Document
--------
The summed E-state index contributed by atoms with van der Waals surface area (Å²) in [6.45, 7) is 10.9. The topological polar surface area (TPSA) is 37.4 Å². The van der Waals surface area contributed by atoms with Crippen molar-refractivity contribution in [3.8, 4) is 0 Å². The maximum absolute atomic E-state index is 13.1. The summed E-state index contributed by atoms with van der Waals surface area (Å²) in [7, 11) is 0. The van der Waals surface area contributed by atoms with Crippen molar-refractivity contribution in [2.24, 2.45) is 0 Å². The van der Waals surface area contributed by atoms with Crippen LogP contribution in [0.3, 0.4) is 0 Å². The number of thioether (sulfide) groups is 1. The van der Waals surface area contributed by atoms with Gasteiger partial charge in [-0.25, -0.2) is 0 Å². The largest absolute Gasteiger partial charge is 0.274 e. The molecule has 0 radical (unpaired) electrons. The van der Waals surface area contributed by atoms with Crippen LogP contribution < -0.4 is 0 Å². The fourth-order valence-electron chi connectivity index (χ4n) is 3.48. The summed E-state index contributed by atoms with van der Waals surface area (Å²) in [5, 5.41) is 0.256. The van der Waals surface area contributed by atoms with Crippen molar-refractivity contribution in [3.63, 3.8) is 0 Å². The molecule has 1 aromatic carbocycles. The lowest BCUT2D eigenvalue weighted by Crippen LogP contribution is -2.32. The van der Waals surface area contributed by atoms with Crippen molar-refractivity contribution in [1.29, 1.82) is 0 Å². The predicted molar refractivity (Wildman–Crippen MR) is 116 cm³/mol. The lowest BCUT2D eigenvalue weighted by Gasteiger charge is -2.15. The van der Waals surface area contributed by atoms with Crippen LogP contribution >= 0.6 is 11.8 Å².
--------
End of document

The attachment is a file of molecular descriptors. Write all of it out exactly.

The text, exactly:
The summed E-state index contributed by atoms with van der Waals surface area (Å²) in [6.45, 7) is 10.9. The topological polar surface area (TPSA) is 37.4 Å². The van der Waals surface area contributed by atoms with Crippen molar-refractivity contribution in [3.8, 4) is 0 Å². The maximum absolute atomic E-state index is 13.1. The summed E-state index contributed by atoms with van der Waals surface area (Å²) in [7, 11) is 0. The van der Waals surface area contributed by atoms with Crippen molar-refractivity contribution in [2.24, 2.45) is 0 Å². The van der Waals surface area contributed by atoms with Crippen LogP contribution in [0.3, 0.4) is 0 Å². The number of thioether (sulfide) groups is 1. The van der Waals surface area contributed by atoms with Gasteiger partial charge in [-0.25, -0.2) is 0 Å². The largest absolute Gasteiger partial charge is 0.274 e. The molecule has 0 radical (unpaired) electrons. The van der Waals surface area contributed by atoms with Crippen LogP contribution < -0.4 is 0 Å². The fourth-order valence-electron chi connectivity index (χ4n) is 3.48. The summed E-state index contributed by atoms with van der Waals surface area (Å²) in [5, 5.41) is 0.256. The van der Waals surface area contributed by atoms with Crippen molar-refractivity contribution in [3.63, 3.8) is 0 Å². The molecule has 1 aromatic carbocycles. The lowest BCUT2D eigenvalue weighted by Crippen LogP contribution is -2.32. The van der Waals surface area contributed by atoms with Crippen molar-refractivity contribution in [1.29, 1.82) is 0 Å². The predicted molar refractivity (Wildman–Crippen MR) is 116 cm³/mol. The lowest BCUT2D eigenvalue weighted by Gasteiger charge is -2.15. The van der Waals surface area contributed by atoms with Crippen LogP contribution >= 0.6 is 11.8 Å².